Data Upload and Storage

Questionnaires were converted into digital data through optical character recognition (OCR) technology (PS306U, Plustek, Taiwan, China). The digitized data and spirometry data were exported and stored securely on a data cloud platform at the College of Computer Science, Sichuan University.

Nested Case-Control Study

Definition of Cases

Cases were defined as patients diagnosed with COPD. COPD was diagnosed according to the 2023 Global Initiative for Chronic Obstructive Lung Disease (GOLD) guidelines15 as a post-bronchodilator FEV1:FVC ratio less than 0.70. We calculated the FEV1:FVC ratio for each participant in this study. Calculated ratios were classified by stages reflecting the predicted degree of breathing obstruction. Stages were determined based on reference FEV1 values from the US general population (n=7429 adults):16 GOLD stage I, ≥ 80% predicted; GOLD stage II, ≥ 50% to < 80% predicted; GOLD stage III, ≥ 30% to < 50% predicted; and GOLD stage IV, < 30% predicted.

Definition of Controls

Controls were defined as individuals who did not occurrence of COPD during follow-up.

Exposure

Exposure to biomass fuels was the exposure of interest. The definition of biomass fuels in this study included crop straw, wood, firewood and animal manure. Subjects were considered to be exposed to biomass fuels if they cooked frequently (>5/week) using biomass fuels (wood/firewood/crop straw or animal dung), regardless of whether biomass fuels were the main cooking fuel. Subjects were considered to be exposed to coal if they cooked frequently using coal, regardless of whether coal was the primary cooking fuel. The rate of biomass exposure was defined as the proportion of subjects who were exposed to biomass fuels.

Outcomes

The primary outcomes of this study was the the occurrence of COPD.

Covariates

Covariates consisted of age, male or female sex, ethnicity, educational level, urbanisation, body mass index (BMI [calculated as weight in kilograms divided by height in meters squared]), smoking history, History of tuberculosis, history of asthma, chronic cough during childhood, family history of chronic bronchitis/COPD/emphysema, house ventilation, dust, exposure to coal, kitchen ventilation, occupational exposure, and exposure to secondhand smoke.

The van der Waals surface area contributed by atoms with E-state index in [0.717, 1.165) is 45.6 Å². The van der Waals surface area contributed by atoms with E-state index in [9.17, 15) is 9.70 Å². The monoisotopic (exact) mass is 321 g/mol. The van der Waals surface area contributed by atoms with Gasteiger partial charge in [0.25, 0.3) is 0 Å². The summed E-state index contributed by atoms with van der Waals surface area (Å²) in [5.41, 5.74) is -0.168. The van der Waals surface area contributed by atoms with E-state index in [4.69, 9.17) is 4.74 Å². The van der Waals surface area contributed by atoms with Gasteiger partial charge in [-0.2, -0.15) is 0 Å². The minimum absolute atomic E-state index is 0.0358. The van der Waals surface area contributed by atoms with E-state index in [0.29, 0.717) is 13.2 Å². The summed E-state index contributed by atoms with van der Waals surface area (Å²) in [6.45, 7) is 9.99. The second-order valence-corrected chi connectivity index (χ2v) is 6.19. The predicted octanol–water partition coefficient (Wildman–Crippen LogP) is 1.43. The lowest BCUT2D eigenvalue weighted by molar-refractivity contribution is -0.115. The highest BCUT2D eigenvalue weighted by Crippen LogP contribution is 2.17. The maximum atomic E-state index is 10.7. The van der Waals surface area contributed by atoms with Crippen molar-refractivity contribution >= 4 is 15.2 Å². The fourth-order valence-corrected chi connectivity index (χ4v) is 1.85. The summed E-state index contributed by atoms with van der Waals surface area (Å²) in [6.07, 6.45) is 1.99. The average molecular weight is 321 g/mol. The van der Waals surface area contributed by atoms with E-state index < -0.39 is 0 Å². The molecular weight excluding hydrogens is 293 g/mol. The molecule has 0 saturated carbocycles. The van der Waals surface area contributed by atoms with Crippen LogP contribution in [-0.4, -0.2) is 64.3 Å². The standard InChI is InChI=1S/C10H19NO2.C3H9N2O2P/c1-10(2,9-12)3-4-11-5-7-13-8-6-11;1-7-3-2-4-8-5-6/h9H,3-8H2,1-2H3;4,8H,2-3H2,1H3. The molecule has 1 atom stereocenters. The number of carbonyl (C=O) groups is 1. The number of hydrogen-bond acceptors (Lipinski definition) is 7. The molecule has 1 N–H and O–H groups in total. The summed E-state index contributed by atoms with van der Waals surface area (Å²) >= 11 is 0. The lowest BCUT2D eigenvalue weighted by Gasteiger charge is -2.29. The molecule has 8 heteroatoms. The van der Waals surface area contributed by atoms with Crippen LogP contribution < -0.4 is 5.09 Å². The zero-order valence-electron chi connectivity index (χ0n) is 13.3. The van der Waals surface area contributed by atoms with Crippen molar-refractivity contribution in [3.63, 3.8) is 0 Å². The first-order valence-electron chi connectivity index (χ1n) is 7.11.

Statistical Analysis

Demographic information included age, sex, and region. Since older adults are more likely to develop COPD, we divided participants into two age groups: 40–59 or ≥ 60 years old. Subjects reporting biomass fuels exposure were compared to those reporting no exposure in terms of sociodemographic and clinical parameters in addition to risk factors, domestic ventilation, cooking with coal, and occupational exposure.

The measurement data such as age and lung function followed a normal distribution and were described by means±standard deviation (SD). Data on demographic characteristics, COPD occurrence, and biomass fuels exposure were reported as frequencies or percentages. We assessed the statistical significance of differences using Student’s t-test and ANOVA for continuous variables, the χ2 test and Fisher’s exact test for categorical variables. The Cochran–Armitage trend test was used to identify the trend across ordered groups such as COPD rates across groups exposed to biomass fuels for different periods of time. Multivariate logistic regression was used to model the influence of biomass fuels exposure on COPD after adjusting for confounding factors. Bayes’ theorem17 was used to weight the relative contributions of various risk factors to the occurrence of COPD.

Data were analyzed using SPSS 20.0 (IBM, Armonk, NY, USA). Differences associated with a P < 0.05 were considered significant.

Results

Characteristics of the Study Participants